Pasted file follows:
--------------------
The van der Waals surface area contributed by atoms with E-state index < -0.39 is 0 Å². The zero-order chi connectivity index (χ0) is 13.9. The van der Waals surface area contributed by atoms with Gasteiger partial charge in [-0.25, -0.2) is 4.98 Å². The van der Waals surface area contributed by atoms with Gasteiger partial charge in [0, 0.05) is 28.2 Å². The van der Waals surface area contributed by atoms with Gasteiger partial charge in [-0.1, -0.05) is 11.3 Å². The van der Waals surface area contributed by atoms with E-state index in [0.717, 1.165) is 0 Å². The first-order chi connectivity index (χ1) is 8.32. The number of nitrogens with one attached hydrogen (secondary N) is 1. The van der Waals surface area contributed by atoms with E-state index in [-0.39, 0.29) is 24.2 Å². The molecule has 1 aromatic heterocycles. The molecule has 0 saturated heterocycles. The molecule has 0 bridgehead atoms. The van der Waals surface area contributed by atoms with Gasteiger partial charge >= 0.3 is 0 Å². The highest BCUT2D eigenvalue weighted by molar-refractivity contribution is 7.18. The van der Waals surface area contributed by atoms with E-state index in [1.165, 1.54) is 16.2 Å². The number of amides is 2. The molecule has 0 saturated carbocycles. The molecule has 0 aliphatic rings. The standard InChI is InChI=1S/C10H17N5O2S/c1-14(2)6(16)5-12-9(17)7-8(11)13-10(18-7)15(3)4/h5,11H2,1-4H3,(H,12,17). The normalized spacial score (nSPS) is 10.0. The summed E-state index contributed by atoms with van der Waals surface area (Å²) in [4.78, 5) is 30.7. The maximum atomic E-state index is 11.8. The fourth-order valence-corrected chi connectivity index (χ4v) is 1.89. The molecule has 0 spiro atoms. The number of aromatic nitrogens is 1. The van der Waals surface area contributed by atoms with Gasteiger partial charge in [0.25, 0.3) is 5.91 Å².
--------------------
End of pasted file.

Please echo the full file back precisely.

The van der Waals surface area contributed by atoms with E-state index < -0.39 is 0 Å². The zero-order chi connectivity index (χ0) is 13.9. The van der Waals surface area contributed by atoms with Gasteiger partial charge in [-0.25, -0.2) is 4.98 Å². The van der Waals surface area contributed by atoms with Gasteiger partial charge in [0, 0.05) is 28.2 Å². The van der Waals surface area contributed by atoms with Gasteiger partial charge in [-0.1, -0.05) is 11.3 Å². The van der Waals surface area contributed by atoms with E-state index in [0.717, 1.165) is 0 Å². The first-order chi connectivity index (χ1) is 8.32. The number of nitrogens with one attached hydrogen (secondary N) is 1. The van der Waals surface area contributed by atoms with E-state index in [-0.39, 0.29) is 24.2 Å². The molecule has 1 aromatic heterocycles. The molecule has 0 saturated heterocycles. The molecule has 0 bridgehead atoms. The van der Waals surface area contributed by atoms with Gasteiger partial charge >= 0.3 is 0 Å². The highest BCUT2D eigenvalue weighted by molar-refractivity contribution is 7.18. The van der Waals surface area contributed by atoms with E-state index in [1.165, 1.54) is 16.2 Å². The number of amides is 2. The molecule has 0 saturated carbocycles. The molecule has 0 aliphatic rings. The standard InChI is InChI=1S/C10H17N5O2S/c1-14(2)6(16)5-12-9(17)7-8(11)13-10(18-7)15(3)4/h5,11H2,1-4H3,(H,12,17). The normalized spacial score (nSPS) is 10.0. The summed E-state index contributed by atoms with van der Waals surface area (Å²) in [4.78, 5) is 30.7. The maximum atomic E-state index is 11.8. The fourth-order valence-corrected chi connectivity index (χ4v) is 1.89. The molecule has 0 spiro atoms. The number of aromatic nitrogens is 1. The van der Waals surface area contributed by atoms with Gasteiger partial charge in [0.25, 0.3) is 5.91 Å².